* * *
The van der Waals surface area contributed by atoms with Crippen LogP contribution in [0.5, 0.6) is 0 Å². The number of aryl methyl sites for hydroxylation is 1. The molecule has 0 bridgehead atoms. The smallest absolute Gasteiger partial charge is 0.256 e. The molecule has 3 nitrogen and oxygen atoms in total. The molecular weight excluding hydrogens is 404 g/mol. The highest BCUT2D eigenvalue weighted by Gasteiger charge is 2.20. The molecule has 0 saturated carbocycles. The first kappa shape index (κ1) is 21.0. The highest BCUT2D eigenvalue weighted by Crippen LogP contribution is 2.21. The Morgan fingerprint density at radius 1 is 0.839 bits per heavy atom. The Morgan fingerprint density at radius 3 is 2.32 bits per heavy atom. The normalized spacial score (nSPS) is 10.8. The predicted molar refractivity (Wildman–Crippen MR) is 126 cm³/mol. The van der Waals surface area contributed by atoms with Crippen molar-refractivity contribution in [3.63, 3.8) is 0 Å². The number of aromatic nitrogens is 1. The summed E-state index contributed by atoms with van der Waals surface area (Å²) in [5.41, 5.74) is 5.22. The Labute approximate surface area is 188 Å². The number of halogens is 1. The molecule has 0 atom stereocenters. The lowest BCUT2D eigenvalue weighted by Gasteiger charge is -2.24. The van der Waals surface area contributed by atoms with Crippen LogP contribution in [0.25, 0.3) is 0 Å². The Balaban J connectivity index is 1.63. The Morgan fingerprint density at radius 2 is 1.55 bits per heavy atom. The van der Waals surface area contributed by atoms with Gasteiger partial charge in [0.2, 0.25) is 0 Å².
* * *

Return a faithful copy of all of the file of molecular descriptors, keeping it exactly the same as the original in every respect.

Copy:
The van der Waals surface area contributed by atoms with Crippen LogP contribution in [0.5, 0.6) is 0 Å². The number of aryl methyl sites for hydroxylation is 1. The molecule has 0 bridgehead atoms. The smallest absolute Gasteiger partial charge is 0.256 e. The molecule has 3 nitrogen and oxygen atoms in total. The molecular weight excluding hydrogens is 404 g/mol. The highest BCUT2D eigenvalue weighted by Gasteiger charge is 2.20. The molecule has 0 saturated carbocycles. The first kappa shape index (κ1) is 21.0. The highest BCUT2D eigenvalue weighted by Crippen LogP contribution is 2.21. The Morgan fingerprint density at radius 1 is 0.839 bits per heavy atom. The Morgan fingerprint density at radius 3 is 2.32 bits per heavy atom. The normalized spacial score (nSPS) is 10.8. The predicted molar refractivity (Wildman–Crippen MR) is 126 cm³/mol. The van der Waals surface area contributed by atoms with Crippen molar-refractivity contribution in [3.63, 3.8) is 0 Å². The number of aromatic nitrogens is 1. The summed E-state index contributed by atoms with van der Waals surface area (Å²) in [5.41, 5.74) is 5.22. The Labute approximate surface area is 188 Å². The number of halogens is 1. The molecule has 0 atom stereocenters. The lowest BCUT2D eigenvalue weighted by Gasteiger charge is -2.24. The van der Waals surface area contributed by atoms with Crippen LogP contribution in [0.25, 0.3) is 0 Å². The Balaban J connectivity index is 1.63. The Morgan fingerprint density at radius 2 is 1.55 bits per heavy atom. The van der Waals surface area contributed by atoms with Gasteiger partial charge in [0.2, 0.25) is 0 Å².